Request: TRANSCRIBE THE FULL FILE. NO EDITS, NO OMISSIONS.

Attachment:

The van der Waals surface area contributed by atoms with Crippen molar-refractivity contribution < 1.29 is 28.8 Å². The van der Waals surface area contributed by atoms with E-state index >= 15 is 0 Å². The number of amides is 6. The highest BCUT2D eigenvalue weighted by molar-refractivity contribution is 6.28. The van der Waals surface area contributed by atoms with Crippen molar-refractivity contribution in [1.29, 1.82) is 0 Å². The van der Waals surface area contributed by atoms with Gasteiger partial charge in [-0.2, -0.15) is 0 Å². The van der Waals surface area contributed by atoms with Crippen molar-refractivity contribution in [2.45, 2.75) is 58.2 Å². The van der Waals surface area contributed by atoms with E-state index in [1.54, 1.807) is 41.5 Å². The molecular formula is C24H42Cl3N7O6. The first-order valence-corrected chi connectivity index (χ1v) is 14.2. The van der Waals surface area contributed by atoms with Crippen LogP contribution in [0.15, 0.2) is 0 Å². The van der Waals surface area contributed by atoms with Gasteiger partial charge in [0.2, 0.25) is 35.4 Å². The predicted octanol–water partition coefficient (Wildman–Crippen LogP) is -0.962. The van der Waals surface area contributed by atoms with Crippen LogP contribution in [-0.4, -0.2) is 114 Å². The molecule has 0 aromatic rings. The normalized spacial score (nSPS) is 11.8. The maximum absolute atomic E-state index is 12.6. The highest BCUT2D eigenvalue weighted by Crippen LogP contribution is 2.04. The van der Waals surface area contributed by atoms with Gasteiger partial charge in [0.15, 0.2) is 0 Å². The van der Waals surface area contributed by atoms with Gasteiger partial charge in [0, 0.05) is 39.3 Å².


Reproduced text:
The van der Waals surface area contributed by atoms with Crippen molar-refractivity contribution < 1.29 is 28.8 Å². The van der Waals surface area contributed by atoms with E-state index >= 15 is 0 Å². The number of amides is 6. The highest BCUT2D eigenvalue weighted by molar-refractivity contribution is 6.28. The van der Waals surface area contributed by atoms with Crippen molar-refractivity contribution in [1.29, 1.82) is 0 Å². The van der Waals surface area contributed by atoms with Gasteiger partial charge in [-0.2, -0.15) is 0 Å². The van der Waals surface area contributed by atoms with Crippen molar-refractivity contribution in [2.45, 2.75) is 58.2 Å². The van der Waals surface area contributed by atoms with E-state index in [1.54, 1.807) is 41.5 Å². The molecular formula is C24H42Cl3N7O6. The first-order valence-corrected chi connectivity index (χ1v) is 14.2. The van der Waals surface area contributed by atoms with Crippen LogP contribution in [0.15, 0.2) is 0 Å². The van der Waals surface area contributed by atoms with Gasteiger partial charge in [0.2, 0.25) is 35.4 Å². The predicted octanol–water partition coefficient (Wildman–Crippen LogP) is -0.962. The van der Waals surface area contributed by atoms with Crippen LogP contribution in [-0.4, -0.2) is 114 Å². The molecule has 0 aromatic rings. The normalized spacial score (nSPS) is 11.8. The maximum absolute atomic E-state index is 12.6. The highest BCUT2D eigenvalue weighted by Crippen LogP contribution is 2.04. The van der Waals surface area contributed by atoms with Gasteiger partial charge in [0.15, 0.2) is 0 Å². The van der Waals surface area contributed by atoms with Gasteiger partial charge in [0, 0.05) is 39.3 Å².